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1answer
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Is the use of “conversely” to mean “on the other hand” correct?

I've previously used "conversely" to mean "on the other hand". For example. I always thought this the correct usage. Conversely, I might be wrong. However, the OED defines it as: In the ...
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8answers
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How did “stuck-up” get to mean “snob”?

I was inclined to believe that the expression "stuck-up", meaning staying aloof from others because one thinks one is superior, had its origins with somebody's nose stuck (up) in the air and yet, ...
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2answers
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What are the origins for the phrases “Knock it off” and “Cut it out”?

When taken literally, the colloquial phrases "Knock it off" and "Cut it out" do not seem to mean "Stop what you're doing." How did these two phrases get their current meanings?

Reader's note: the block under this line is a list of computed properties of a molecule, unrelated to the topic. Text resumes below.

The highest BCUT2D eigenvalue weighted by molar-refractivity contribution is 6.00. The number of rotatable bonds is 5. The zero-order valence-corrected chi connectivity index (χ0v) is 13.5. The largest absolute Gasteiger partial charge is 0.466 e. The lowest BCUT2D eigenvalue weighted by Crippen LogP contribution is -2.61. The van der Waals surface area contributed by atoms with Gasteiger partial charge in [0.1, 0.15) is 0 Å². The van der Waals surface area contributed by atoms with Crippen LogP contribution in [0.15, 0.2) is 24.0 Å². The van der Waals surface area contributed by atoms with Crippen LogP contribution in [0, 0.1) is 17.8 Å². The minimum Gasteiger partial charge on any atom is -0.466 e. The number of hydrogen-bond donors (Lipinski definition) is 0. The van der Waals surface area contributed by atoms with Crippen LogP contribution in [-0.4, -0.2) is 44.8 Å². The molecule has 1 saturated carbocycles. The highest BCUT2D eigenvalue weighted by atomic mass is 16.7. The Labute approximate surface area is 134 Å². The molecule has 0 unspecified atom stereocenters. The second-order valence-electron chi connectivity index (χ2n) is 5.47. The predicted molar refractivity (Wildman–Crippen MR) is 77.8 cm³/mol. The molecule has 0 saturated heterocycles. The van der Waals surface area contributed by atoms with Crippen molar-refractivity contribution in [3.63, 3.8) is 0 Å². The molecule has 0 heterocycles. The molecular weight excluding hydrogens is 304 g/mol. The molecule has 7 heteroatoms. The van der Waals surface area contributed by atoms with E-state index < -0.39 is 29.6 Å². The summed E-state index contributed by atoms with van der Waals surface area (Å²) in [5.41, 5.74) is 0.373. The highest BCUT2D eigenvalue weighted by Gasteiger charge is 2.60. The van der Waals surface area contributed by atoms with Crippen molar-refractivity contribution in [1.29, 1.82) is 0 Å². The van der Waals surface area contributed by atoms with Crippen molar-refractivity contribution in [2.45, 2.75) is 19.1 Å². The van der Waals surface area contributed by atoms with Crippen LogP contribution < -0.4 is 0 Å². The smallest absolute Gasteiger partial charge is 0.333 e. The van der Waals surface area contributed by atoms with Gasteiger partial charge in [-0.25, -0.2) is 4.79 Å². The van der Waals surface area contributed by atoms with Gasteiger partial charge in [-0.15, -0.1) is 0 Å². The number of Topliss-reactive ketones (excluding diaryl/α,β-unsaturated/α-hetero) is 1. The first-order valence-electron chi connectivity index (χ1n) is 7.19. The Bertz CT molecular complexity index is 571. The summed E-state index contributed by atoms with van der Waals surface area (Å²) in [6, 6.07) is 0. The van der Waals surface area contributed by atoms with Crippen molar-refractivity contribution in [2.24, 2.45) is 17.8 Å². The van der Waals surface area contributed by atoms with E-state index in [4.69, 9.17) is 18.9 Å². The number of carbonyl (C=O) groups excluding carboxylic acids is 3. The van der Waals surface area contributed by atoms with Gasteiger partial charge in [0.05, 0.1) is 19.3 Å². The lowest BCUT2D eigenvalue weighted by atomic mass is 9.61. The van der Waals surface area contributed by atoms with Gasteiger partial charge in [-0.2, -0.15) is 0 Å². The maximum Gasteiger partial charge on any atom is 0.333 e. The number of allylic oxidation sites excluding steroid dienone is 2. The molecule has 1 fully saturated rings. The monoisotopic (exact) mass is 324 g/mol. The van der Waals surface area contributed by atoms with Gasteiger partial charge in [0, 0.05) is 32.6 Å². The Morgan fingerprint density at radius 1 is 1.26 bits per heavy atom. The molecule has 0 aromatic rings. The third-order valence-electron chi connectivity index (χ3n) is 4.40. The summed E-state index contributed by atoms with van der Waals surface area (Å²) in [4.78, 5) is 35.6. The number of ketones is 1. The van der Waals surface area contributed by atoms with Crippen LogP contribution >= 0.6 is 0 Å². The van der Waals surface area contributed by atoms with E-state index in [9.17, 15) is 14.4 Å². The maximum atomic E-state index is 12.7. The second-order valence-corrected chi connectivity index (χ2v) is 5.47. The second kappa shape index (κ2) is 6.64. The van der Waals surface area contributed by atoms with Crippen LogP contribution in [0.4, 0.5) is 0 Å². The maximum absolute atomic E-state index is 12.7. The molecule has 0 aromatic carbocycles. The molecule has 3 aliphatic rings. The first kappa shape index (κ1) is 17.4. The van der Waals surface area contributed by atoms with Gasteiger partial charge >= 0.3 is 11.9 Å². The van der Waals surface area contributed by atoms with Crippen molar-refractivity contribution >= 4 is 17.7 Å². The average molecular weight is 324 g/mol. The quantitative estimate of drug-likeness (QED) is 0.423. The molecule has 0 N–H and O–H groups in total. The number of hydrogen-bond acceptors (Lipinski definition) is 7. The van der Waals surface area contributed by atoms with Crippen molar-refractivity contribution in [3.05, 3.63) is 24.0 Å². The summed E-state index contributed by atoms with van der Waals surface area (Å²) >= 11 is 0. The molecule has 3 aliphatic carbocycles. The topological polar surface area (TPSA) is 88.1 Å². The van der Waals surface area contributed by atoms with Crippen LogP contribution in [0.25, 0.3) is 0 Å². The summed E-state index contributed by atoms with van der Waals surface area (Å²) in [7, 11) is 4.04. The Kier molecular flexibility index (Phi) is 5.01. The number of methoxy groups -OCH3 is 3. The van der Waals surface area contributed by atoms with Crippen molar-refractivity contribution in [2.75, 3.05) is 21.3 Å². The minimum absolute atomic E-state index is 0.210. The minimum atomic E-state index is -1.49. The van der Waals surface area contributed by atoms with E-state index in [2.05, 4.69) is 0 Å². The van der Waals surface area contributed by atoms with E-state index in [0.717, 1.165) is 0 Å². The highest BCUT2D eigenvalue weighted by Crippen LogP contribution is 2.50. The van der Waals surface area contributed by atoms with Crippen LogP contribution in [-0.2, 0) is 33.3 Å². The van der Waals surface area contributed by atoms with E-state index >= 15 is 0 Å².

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2answers
46 views

What does “the young go getters” mean?

I came across this colloquial phrase: "the young go getters". What does that actually mean? Does it refer to a young child/adolescent who is supposed to be a creative thinker?
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1answer
483 views

Are “kinda”, “sorta”, “oughta” and “sposta” acceptable in formal writing?

I get that sorta, kinda, sorta-kinda (this one I quite like though) oughta and sposta imitate speech but it still niggles me to find them "in print", especially when the overall tone is formal. ...
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1answer
91 views

Is there a word for women who use prostitutes?

Men who use prostitutes are colloquially called johns. Is there a specific word for women who use prostitutes?
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0answers